Saturday, October 30, 2010

Teaching Tip #14

Always work ahead. Remind students of the semester schedule frequently. Post it on the board when you come in. Post an agenda of the class' activities for that day on the board, too. This assumes getting to class early, another tip.

I went to observe a colleague, who was kind enough to let me do so to see his/her technique for teaching literature to freshman. But he/she was ten minutes late to class. I have to say I was appalled. I am always five to ten minutes early, getting the technology set up, taking roll, being able to deal with students ahead of time.

It is said C.S. Lewis would lecture this way: he entered the door, right on time, started to talk at the door, still taking off his coat, and put on his coat and continued lecturing as he walked out the door. Far be it from me to criticize Lewis, obviously a brilliant man. But that's not good pedagogy in the 21st century.

Thursday, October 28, 2010

Teaching Tip #13

"Blessed are the flexible, for they will not be bent out of shape."

Hello, my name is Barbara, and I have been an inflexible teacher/instructor.

Seriously, there is great power in flexibility. If we focus on less is more, we have the time to be flexible--not to waste time, but to take time with students. I have so often been frustrated with students for slowing me down. Who was I to be that way?

Saturday, October 23, 2010

Teaching Tip #12

Be flexible. Less is more. Unless you are teaching a class for some sort of certification, focus on clear objectives as opposed to what you might think is important.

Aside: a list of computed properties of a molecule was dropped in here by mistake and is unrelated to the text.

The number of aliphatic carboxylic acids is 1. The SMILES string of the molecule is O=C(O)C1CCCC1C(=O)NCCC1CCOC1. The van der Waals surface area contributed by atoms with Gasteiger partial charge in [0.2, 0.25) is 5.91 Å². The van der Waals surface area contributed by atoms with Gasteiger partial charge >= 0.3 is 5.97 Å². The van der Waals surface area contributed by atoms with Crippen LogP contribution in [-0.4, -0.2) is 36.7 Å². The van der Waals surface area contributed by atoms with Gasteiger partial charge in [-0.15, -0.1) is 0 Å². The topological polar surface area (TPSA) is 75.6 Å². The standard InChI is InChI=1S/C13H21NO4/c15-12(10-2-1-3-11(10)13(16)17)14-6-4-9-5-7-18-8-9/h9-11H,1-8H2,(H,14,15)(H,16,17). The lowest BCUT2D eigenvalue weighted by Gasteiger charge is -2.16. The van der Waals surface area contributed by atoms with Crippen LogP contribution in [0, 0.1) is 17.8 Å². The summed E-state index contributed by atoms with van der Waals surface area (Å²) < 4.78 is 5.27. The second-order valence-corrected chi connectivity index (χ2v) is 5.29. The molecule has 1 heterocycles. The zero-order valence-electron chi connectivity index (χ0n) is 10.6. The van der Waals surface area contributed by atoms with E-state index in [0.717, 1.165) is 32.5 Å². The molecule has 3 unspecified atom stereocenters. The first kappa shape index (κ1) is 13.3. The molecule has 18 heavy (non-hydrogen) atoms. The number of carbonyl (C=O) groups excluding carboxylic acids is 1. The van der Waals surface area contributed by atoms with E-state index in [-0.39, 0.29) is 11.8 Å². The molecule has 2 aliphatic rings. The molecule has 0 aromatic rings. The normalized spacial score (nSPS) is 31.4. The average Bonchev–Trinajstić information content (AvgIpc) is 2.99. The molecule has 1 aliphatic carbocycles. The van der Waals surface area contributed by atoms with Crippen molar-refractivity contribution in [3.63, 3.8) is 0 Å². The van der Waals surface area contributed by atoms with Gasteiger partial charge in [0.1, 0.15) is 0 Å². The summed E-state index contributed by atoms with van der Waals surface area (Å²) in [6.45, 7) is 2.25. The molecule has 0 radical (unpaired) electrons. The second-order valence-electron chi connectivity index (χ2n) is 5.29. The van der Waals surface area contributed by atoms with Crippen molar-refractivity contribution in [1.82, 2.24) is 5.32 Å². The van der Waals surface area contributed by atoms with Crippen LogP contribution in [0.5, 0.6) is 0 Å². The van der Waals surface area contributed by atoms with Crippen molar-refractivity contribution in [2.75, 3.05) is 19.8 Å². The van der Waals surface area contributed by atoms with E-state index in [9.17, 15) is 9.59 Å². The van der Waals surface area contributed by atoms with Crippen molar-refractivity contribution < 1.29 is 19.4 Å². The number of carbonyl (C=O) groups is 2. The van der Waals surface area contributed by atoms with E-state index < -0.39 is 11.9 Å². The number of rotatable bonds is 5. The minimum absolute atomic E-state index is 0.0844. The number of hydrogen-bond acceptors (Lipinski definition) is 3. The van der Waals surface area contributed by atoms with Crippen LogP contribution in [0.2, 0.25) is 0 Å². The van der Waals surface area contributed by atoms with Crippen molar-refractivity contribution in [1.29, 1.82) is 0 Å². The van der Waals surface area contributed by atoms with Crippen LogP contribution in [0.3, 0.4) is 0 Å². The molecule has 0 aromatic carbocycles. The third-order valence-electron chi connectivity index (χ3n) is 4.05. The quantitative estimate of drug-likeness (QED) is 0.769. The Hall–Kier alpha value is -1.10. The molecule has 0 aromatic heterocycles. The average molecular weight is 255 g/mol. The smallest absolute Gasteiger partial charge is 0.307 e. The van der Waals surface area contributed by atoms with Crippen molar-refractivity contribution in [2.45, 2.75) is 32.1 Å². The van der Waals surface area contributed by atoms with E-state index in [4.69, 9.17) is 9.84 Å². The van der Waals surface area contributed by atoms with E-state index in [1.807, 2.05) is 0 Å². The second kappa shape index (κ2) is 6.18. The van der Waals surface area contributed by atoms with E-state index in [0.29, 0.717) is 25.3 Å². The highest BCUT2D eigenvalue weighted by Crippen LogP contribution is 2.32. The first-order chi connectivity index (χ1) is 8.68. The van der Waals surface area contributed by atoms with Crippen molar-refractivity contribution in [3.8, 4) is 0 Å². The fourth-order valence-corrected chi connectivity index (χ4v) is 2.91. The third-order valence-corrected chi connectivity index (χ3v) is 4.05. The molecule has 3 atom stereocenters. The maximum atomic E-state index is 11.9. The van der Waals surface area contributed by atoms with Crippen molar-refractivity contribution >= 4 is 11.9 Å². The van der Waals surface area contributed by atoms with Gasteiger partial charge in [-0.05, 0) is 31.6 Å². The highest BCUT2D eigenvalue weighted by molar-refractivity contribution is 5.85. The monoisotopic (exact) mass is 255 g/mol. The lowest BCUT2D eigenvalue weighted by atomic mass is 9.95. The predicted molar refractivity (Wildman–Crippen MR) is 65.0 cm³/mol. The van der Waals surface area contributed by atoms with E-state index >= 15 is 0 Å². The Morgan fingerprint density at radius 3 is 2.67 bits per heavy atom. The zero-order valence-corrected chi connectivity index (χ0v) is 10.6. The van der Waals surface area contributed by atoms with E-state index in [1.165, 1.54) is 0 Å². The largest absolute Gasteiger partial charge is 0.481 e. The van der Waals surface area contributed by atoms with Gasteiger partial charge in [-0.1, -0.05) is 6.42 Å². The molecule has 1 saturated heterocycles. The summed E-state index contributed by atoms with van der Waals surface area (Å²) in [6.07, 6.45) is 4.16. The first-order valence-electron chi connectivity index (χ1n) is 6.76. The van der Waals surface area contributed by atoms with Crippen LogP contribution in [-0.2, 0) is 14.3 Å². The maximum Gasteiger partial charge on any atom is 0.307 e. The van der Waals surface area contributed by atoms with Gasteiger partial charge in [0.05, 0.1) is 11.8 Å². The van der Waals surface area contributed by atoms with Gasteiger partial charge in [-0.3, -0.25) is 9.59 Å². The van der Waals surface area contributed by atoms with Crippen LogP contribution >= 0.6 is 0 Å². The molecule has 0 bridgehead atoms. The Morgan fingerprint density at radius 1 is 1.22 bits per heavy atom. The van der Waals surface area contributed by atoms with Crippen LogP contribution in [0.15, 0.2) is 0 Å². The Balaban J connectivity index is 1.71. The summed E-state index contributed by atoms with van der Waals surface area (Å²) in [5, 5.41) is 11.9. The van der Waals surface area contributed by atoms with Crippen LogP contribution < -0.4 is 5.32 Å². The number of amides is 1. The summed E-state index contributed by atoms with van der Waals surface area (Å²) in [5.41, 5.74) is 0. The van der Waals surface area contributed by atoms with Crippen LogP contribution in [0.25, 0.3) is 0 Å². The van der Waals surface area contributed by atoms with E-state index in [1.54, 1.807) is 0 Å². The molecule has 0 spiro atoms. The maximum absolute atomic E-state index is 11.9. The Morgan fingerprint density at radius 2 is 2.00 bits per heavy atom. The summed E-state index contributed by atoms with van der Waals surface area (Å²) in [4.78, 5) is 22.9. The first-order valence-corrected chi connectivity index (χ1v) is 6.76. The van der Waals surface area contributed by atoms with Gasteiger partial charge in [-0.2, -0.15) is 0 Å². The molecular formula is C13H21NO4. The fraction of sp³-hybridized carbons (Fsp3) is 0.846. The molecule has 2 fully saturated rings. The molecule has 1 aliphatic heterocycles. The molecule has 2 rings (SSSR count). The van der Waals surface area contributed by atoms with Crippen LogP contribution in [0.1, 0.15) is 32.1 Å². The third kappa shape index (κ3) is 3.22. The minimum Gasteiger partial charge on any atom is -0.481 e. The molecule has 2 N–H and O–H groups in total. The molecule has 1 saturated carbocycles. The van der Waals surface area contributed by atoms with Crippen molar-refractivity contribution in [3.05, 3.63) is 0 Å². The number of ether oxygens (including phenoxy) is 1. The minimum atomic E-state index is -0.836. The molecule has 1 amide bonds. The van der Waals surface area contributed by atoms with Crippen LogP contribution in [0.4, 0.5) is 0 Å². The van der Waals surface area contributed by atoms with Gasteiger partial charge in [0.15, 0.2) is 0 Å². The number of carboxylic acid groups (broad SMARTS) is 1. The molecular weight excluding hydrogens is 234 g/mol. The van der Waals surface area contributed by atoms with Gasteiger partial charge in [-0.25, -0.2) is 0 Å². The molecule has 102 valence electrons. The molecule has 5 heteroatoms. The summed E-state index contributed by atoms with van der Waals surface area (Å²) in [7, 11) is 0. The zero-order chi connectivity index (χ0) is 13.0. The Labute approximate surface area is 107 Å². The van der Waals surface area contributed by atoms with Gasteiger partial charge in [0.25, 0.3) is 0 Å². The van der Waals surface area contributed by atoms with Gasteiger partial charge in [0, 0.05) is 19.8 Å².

This is tricky. I am afraid the days of pure academic freedom are over. Too many SACS (or other accrediting bodies) or state or professional regulations. Too many prerequisite requirements. So we have to forgo what we might like to teach to be "outcome" centered. Oh, well.

Teaching Tip #11

Admit when you are wrong. Nobody made you infallible because you earned a graduate degree.

Saturday, October 16, 2010

Teaching Tip #10

Instead of letting your students out early, give them a day off. A lot of faculty members cut it short ten minutes early. Why do that? The students are already there, have had to get up and use the gas. They really like a day off.

Of course, this means that the whole class time is not being used anyway, which is not a good thing.

Wednesday, October 13, 2010

I couldn't say it better myself This blog has a pitch perfect essay on male and female teachers and expectations. I felt like I had written it myself.

Teaching Tip Number 9

It's a very good idea to periodically ask students for informal feedback. It's better, probably if it's anonymous; however, I personally think people should own their opinions and views rather than sniping from behind anonymity. Linda Nilson suggests the students answer these simple questions: What should I stop doing? What should I start doing? What should I continue doing? ... to help you learn better in this class.